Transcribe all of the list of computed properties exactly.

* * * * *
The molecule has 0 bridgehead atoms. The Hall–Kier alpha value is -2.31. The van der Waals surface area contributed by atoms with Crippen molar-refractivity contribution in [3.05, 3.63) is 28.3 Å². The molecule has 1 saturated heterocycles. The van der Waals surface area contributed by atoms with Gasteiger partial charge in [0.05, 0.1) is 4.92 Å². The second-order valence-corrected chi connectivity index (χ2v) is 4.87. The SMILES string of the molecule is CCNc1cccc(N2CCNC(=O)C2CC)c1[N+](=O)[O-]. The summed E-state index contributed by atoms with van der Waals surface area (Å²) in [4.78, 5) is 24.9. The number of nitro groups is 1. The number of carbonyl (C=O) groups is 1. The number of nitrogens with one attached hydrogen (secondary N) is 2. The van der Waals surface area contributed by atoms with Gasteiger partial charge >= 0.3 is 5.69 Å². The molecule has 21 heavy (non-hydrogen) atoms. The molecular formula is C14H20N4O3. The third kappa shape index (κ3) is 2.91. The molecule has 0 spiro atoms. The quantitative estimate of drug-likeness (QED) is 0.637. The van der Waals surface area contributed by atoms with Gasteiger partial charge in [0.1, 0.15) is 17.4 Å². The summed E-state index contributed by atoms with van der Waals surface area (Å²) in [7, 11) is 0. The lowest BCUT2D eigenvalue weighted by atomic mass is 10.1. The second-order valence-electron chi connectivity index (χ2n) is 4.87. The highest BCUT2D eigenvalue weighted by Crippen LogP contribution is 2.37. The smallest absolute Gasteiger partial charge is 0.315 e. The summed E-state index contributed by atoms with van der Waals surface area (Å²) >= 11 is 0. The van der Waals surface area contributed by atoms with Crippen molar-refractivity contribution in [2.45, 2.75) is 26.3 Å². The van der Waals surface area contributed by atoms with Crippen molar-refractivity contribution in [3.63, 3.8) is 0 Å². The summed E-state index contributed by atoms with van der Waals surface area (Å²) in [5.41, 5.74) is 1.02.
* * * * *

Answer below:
The molecule has 0 bridgehead atoms. The Hall–Kier alpha value is -2.31. The van der Waals surface area contributed by atoms with Crippen molar-refractivity contribution in [3.05, 3.63) is 28.3 Å². The molecule has 1 saturated heterocycles. The van der Waals surface area contributed by atoms with Gasteiger partial charge in [0.05, 0.1) is 4.92 Å². The second-order valence-corrected chi connectivity index (χ2v) is 4.87. The SMILES string of the molecule is CCNc1cccc(N2CCNC(=O)C2CC)c1[N+](=O)[O-]. The summed E-state index contributed by atoms with van der Waals surface area (Å²) in [4.78, 5) is 24.9. The number of nitro groups is 1. The number of carbonyl (C=O) groups is 1. The number of nitrogens with one attached hydrogen (secondary N) is 2. The van der Waals surface area contributed by atoms with Gasteiger partial charge >= 0.3 is 5.69 Å². The molecule has 21 heavy (non-hydrogen) atoms. The molecular formula is C14H20N4O3. The third kappa shape index (κ3) is 2.91. The molecule has 0 spiro atoms. The quantitative estimate of drug-likeness (QED) is 0.637. The van der Waals surface area contributed by atoms with Gasteiger partial charge in [0.1, 0.15) is 17.4 Å². The summed E-state index contributed by atoms with van der Waals surface area (Å²) in [7, 11) is 0. The lowest BCUT2D eigenvalue weighted by atomic mass is 10.1. The second-order valence-electron chi connectivity index (χ2n) is 4.87. The highest BCUT2D eigenvalue weighted by Crippen LogP contribution is 2.37. The smallest absolute Gasteiger partial charge is 0.315 e. The summed E-state index contributed by atoms with van der Waals surface area (Å²) >= 11 is 0. The van der Waals surface area contributed by atoms with Crippen molar-refractivity contribution in [2.45, 2.75) is 26.3 Å². The van der Waals surface area contributed by atoms with Crippen molar-refractivity contribution in [3.63, 3.8) is 0 Å². The summed E-state index contributed by atoms with van der Waals surface area (Å²) in [5.41, 5.74) is 1.02.